One of the most memorable, and obnoxious, characters on HBO’s comedy series Silicon Valley was tech billionaire Russ Hanneman (played by Christopher Diamantopoulos). During one episode his son wants to stay up late, but a robotic female voice commands him to go back to bed.
“I’m sorry, buddy,” Hanneman says. “It’s not up to me.”
After his son leaves, Hanneman explains to his confused guests the voice belongs to “The Lady,” a system that takes care of all the unpleasant parts of parenting, “so I can be his friend and she’s the bad guy.” He proudly concludes, “I’ve disrupted fatherhood.”
Outsourcing one’s parental duties to “The Lady” might sound absurd, but it’s sadly reasonable compared to what goes on in the real world Silicon Valley. Consider the case of Elizabeth Holmes, who made a fortune through her company Theranos and the Edison machine, which was going to revolutionize healthcare. She garnered the support of some of the most powerful people in the world and appeared on the covers of Forbes, Fortune, the New York Times, Inc. and other high profile outlets. Unfortunately, the Edison didn’t work. In fact, it had never worked the way Holmes claimed it would. All the frenzy around the Edison was based on something that didn’t exist.
If you think Holmes’ story is purely an example of capitalism rewarding narcissism, greed, and group insanity, you’d be making a mistake. That’s certainly part of it, but it’s dangerous to ignore the intellectual underpinnings that drive tech corporations like Facebook, Google, or Theranos. Doing so prevents us from understanding the poisonous ways tech thinks and how it has transformed our own ways of thinking, setting us up to be duped by the next Holmes.
That is why a book like Adrian Daub’s What Tech Calls Thinking is so important, particularly at a moment when tech workers are beginning to exercise their collective power. The book is divided into seven sections that explore, scrutinize, and historicize concepts central to Silicon Valley’s self-mythologizing and its influence on public discourse. In doing so, Daub, a professor at Stanford University and director of Stanford’s Michelle R. Clayman Institute for Gender Research, reveals the ways of thinking that inform tech industry decisions—and provides workers a foundation for applying class analysis to tech more broadly. Three of these concepts include: disruption, genius, and communication.
How Tech Views ‘Disruption’
It isn’t hard to find examples of the tech industry trying to cause disruption, regardless of the human cost. A recent NPR story describes how Andrei Doroshin, a 22-year old graduate student with no background in healthcare, has thrown Philadelphia’s effort to vaccinate its people into complete disarray. Doroshin’s company, Philly Fighting Covid, was ostensibly meant to provide a health service. Yet he bragged that his company “didn’t think like a traditional medical institution,” told employees to “[stop] using best practices” and “made it clear he wasn’t that concerned about standard clinical protocols.” When Doroshin was challenged, “[employees] with more clinical experience than him said he brushed off technical questions as bothersome and approached the vaccination effort as if he were a tech mogul focused on disrupting norms.” If nothing else, Doroshin did disrupt things.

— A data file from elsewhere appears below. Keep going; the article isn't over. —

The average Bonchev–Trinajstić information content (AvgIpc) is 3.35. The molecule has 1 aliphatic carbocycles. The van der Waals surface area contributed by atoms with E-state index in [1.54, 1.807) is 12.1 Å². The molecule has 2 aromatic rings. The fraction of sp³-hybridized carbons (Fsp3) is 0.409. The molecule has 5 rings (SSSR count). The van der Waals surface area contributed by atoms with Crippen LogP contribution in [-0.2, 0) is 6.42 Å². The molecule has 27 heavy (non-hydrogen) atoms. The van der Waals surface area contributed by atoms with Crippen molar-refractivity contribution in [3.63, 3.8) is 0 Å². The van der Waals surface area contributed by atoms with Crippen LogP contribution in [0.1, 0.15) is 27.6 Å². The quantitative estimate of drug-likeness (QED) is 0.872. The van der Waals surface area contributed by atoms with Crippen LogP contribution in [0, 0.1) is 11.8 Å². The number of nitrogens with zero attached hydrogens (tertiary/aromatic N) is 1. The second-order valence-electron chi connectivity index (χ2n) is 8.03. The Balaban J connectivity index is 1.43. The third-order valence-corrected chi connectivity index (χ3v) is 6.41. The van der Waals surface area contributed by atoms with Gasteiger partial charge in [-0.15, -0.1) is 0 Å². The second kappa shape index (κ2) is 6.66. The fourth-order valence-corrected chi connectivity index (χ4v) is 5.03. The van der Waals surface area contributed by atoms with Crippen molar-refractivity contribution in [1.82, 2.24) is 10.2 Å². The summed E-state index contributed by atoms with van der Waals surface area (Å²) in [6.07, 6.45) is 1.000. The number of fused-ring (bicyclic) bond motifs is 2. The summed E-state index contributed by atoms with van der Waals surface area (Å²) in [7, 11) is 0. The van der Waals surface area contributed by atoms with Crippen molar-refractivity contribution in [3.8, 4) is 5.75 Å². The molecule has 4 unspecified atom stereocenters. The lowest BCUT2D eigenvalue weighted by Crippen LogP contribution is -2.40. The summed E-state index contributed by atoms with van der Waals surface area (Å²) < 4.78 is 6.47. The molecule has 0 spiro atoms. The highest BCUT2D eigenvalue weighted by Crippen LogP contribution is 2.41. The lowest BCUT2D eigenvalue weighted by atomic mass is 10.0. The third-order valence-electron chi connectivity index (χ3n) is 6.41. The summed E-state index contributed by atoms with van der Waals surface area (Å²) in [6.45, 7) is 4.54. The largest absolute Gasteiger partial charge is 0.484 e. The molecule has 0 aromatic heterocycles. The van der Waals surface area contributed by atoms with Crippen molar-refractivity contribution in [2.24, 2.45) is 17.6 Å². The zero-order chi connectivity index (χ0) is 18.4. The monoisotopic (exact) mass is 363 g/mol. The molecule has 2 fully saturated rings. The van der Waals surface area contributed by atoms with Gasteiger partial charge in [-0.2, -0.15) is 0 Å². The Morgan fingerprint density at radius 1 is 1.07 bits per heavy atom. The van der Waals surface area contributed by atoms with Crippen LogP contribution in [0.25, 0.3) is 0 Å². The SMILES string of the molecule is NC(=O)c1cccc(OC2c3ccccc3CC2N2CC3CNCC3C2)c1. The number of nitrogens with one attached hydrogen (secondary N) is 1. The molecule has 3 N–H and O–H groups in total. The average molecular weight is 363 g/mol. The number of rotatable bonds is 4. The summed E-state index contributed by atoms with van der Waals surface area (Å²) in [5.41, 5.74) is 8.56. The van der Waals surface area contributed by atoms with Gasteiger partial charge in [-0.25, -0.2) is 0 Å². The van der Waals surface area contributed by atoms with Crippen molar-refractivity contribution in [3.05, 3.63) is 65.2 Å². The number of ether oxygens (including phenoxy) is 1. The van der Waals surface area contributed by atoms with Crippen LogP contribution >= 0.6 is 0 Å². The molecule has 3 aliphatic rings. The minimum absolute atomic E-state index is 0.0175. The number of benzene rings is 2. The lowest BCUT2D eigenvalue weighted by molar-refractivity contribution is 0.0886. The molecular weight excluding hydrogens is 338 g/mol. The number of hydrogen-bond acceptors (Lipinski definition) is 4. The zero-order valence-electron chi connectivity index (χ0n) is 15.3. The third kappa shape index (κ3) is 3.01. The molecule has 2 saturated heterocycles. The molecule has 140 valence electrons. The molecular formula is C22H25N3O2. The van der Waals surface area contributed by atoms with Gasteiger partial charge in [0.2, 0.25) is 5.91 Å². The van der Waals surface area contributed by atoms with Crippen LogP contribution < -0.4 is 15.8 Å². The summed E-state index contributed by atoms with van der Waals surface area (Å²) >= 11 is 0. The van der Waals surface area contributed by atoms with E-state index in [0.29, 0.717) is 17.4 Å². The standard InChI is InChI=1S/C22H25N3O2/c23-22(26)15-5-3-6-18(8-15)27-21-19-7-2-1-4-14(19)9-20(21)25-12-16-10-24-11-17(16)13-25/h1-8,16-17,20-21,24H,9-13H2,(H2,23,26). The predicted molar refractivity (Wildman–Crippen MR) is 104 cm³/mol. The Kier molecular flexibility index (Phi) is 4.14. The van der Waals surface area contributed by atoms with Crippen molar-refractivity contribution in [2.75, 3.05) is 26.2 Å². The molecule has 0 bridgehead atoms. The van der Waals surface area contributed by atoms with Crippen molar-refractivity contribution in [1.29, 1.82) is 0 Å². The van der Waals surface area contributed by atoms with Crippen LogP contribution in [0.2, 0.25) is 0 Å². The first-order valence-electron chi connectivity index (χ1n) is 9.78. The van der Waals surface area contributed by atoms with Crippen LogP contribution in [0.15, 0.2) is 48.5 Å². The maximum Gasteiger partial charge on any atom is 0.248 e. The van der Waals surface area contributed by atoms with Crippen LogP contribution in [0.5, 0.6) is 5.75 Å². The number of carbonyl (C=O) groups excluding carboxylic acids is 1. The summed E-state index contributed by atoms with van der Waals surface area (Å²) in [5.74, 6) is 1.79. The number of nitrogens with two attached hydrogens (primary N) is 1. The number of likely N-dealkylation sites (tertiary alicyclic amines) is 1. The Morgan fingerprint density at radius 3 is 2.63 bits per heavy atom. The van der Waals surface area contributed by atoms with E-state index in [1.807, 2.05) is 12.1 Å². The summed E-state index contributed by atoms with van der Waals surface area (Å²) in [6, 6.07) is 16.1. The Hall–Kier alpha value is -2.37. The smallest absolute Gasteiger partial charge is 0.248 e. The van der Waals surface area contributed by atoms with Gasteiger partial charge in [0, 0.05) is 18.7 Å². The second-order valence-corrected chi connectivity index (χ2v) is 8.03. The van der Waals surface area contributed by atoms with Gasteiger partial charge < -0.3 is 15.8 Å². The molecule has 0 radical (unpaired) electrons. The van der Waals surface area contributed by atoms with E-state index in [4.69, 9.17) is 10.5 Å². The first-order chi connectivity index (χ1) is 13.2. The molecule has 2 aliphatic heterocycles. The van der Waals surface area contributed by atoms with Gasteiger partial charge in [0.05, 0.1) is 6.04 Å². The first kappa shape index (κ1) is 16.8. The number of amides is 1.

Doroshin is responsible for endangering the lives of Philadelphians, but so is the city government which allowed the situation to reach this point. How could they be so irresponsible as to put their faith in a graduate student who wanted to disrupt healthcare during a pandemic? Daub offers a number of reasons.
First, “disruption resonates well with our experience of capitalism.” This connection was noted centuries ago by Marx, who observed in The Communist Manifesto that capitalism depends on an endlessly accelerating cycle of disruption. Austrian economist Joseph Schumpeter noted it again in his 1942 work, Capitalism, Socialism, and Democracy, though he labeled the process “creative destruction.” This phrase hints at how the damage done by Silicon Valley can be rationalized as not only a necessary component of capitalism, but a creative one that is ultimately for the best. Sure, Uber might be destroying the taxi industry, but advocates can claim the company is creating something better in its place. Daub writes that Uber is undeniably better in the eyes of investors, but only because “their drivers are independent contractors who have no bargaining power, no benefits, and very few legal protections.” Resisting change is framed by the tech industry as futile and irrational, while the ethos of “move fast and break things” that originated with Facebook, “goes well beyond a surrender to the inevitability of acceleration, instead making acceleration an ethical imperative.”
Devaluing workers, of course, isn’t limited to Uber and Lyft. A lawsuit brought against Yelp by Yelp Elite Squad reviewers demonstrates how even the most proficient workers are viewed as expendable by the overlords of the platforms. These reviewers had provided an enormous amount of content—the kind Yelp literally needs to function (not to mention justify its own existence). Yet the reviewers’ argument that they were employees was “dismissed, amid much jeering from the tech press, which called them ‘frivolous’ and ‘laughable.’”
You might not think that people who choose to review products or places on Yelp deserve to be treated as employees. But this mental framework is part of the larger project by which tech has made us question what constitutes valuable labor, all while corporations claim they are “empowering workers as independent contractors” or some other euphemism for free or undercompensated labor. The less we value such work, the easier it becomes to chip away at worker rights. California’s recently passed Prop 22 is a prime example. This initiative sought to create a new legal category for gig workers. Companies like Uber, Lyft, and DoorDash framed it as a way of ensuring gig workers have more rights and flexibility than traditional employees. Now that Prop 22 has passed, they have fewer rights than ever. It’s also crucial to keep in mind that gig companies have made no secret about their intention of passing similar legislation elsewhere. This would not only hurt more workers, but shift the public discourse even further toward their way of thinking.
Even the idea of what a tech worker is has been disrupted by an industry bent on subdividing employees into ever smaller categories while blurring the lines between them. After all, while a programmer might undeniably be a tech worker, what about warehouse workers who sort and ship tech gadgets all day, or the countless service sector employees who work in Silicon Valley? And on closer inspection, the term “programmer” itself proves more nebulous than you might imagine.